It’s fascinating just how universal the symbol of the penis as protection, power and fertility is. That’s a whole lot of pressure for a bodily organ if you ask me.
Matters of size
If you’ve ever looked at Ancient Greek sculptures and wondered why they seem to have such small penises relative to massive bodies, you are not alone. Art historians found that large penises were considered vulgar at the time. Throughout art, comedy and mythology, they were attributed to fools, enemies and mythological creatures part-man, part-animal who lacked restraint in hedonistic pursuits.
A smaller penis represented self-control and intelligence, while potency “came from the intellect needed to power man’s responsibility to father children, prolong the family line and the oikos [the family unit or household], and sustain the polis [the city-state],” writes historian Paul Chrystal in his book In Bed with the Ancient Greeks.
While this social construct wasn’t shared in every culture, our notion of the “ideal” size has grown over time.
A study analyzed penis size depictions throughout three different art periods: the Renaissance (15-16th Centuries), Baroque-Rocco and Impressionism (17th-19th Centuries) and Contemporary Art (20th-21st Centuries). It found that the size of the penis in nude males gradually increased over the last 7 centuries, and especially throughout the 1900’s.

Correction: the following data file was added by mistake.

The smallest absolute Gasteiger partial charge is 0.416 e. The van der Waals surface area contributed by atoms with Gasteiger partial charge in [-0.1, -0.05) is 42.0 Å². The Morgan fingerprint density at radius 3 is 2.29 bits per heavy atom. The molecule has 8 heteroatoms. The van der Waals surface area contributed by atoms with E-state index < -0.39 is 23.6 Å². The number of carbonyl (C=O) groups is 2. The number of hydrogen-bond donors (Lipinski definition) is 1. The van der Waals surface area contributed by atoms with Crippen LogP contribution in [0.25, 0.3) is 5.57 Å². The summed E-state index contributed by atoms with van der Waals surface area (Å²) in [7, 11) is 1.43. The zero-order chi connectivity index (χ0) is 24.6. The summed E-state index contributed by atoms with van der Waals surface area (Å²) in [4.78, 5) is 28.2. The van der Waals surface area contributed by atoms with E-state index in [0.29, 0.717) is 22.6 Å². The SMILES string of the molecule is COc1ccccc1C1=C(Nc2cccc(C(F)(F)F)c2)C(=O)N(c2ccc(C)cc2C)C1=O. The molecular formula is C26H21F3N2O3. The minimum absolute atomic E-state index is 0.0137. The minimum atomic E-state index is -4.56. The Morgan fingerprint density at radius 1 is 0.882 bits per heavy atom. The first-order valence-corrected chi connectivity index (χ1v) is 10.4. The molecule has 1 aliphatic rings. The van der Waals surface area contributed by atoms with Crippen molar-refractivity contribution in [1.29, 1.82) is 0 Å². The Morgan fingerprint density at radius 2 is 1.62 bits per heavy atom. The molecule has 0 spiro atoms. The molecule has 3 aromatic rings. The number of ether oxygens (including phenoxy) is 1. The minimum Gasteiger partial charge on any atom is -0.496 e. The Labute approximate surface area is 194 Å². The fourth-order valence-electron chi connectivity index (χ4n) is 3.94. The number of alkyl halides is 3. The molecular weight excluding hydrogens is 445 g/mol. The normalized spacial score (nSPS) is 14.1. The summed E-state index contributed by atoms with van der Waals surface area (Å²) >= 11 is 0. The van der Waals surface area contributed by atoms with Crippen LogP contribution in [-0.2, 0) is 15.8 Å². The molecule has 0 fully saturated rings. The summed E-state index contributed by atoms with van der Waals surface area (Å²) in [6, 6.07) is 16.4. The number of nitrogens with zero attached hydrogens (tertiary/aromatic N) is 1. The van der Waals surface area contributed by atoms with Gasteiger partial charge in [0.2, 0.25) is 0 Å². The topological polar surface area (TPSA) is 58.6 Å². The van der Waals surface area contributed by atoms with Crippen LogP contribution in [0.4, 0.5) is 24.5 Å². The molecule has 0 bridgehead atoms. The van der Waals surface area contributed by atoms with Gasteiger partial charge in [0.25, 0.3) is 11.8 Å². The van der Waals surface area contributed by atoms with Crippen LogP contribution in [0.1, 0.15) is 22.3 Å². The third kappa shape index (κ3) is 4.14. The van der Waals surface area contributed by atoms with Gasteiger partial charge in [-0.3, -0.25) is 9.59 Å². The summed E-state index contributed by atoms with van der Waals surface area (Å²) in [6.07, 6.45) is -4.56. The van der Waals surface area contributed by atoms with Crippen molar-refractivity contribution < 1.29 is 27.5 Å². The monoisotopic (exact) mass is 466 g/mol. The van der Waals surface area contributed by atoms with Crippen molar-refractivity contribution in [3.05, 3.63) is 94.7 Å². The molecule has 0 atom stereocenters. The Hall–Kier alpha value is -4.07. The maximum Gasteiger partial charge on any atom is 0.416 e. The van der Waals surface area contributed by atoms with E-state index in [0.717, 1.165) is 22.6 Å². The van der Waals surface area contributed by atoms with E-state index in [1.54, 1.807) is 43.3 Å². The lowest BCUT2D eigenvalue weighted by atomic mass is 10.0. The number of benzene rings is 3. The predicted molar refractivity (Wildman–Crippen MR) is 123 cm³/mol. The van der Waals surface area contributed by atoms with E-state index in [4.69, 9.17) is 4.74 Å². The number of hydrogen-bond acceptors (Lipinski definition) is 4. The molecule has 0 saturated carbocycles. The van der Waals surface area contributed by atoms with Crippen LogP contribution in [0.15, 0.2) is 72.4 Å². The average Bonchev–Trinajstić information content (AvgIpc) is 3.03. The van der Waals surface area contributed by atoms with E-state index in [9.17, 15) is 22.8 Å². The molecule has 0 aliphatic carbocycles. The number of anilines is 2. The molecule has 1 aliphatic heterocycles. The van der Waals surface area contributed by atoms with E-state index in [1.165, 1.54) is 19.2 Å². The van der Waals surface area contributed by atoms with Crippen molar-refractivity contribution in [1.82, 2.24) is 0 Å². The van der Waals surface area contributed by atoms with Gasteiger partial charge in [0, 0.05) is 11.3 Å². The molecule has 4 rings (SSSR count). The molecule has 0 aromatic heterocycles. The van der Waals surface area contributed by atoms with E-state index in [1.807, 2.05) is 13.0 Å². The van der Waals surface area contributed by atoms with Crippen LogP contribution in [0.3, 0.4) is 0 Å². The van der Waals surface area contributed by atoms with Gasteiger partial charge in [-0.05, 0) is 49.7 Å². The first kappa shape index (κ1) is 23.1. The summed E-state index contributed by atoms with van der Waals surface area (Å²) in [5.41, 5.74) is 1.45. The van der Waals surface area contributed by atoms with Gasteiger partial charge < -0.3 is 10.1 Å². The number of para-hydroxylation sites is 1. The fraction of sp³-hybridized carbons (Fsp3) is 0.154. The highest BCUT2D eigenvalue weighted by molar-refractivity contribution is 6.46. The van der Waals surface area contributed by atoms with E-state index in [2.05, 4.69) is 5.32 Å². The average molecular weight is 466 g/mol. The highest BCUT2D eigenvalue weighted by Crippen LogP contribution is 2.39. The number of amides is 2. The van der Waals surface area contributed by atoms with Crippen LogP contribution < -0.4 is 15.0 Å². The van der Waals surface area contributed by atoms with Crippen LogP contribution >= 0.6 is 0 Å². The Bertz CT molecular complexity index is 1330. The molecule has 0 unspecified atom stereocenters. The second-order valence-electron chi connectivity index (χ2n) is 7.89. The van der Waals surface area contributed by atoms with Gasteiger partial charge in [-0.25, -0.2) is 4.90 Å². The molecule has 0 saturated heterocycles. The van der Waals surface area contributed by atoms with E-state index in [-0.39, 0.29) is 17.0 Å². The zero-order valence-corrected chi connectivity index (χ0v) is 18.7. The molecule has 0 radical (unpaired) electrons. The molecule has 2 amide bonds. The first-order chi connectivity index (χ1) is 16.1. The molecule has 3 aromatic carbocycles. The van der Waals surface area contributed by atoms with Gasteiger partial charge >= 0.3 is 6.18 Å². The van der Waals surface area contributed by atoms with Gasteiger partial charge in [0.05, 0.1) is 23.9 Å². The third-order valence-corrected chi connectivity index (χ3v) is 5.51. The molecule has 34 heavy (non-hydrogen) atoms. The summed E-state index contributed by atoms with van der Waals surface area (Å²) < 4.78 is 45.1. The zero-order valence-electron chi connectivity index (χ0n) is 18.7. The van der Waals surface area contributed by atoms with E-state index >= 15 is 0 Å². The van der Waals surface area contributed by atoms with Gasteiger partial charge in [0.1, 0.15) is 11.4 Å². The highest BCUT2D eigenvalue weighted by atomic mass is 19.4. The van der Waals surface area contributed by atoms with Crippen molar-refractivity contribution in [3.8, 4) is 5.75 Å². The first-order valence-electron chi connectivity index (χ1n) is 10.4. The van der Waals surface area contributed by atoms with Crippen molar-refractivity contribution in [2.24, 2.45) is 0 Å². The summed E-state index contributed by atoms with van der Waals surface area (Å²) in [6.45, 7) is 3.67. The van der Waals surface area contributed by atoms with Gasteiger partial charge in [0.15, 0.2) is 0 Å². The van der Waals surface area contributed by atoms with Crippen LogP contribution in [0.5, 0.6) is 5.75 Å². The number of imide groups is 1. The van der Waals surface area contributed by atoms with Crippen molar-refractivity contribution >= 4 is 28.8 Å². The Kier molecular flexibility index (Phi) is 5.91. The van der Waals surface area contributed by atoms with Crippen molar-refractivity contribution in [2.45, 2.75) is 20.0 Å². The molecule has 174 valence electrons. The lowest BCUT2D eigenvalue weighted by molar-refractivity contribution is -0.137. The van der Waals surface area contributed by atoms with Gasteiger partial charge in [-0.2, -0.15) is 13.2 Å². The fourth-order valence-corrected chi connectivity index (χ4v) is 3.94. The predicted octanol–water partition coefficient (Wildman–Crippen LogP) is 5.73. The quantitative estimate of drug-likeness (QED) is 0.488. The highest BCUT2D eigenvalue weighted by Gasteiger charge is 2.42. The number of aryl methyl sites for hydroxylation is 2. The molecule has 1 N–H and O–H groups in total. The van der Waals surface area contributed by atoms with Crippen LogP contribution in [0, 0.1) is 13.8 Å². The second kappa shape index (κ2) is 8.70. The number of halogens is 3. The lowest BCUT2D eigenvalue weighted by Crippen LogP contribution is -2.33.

Today we equate a larger size with masculinity, strength and social status. And this construct has come with detrimental consequences to men’s health.
From the 1970’s onwards, modern porn has generally portrayed sex aggressively and unrealistically. Penises are unusually large and perpetually hard. Sex is about going longer, faster, stronger.
The problem is that while it was originally made for entertainment purposes, it has turned into an educational source. A whopping 32% of Americans say most of their sexual education comes from porn, according to a study done by health company Hims and Hers.
“Half of men (53%) say porn has changed their perception of how they should last and how erect their penis should be, and an equal 53% say porn has changed their perception of sex altogether,” cites the study. This has also distorted women’s perception of male pleasure.
Over the last few years urologists have seen more interest in penile enlargement surgeries. “We realized that this increased demand is mainly due to the increased consumption of porn, especially during the pandemic period. Many young men compare their penis size with that of porn stars and consider their penises to be small, although their sizes are within the normal range,” said Ege Can Serefoglu, a professor of urology at the Biruni University School of Medicine who conducted a study on the matter.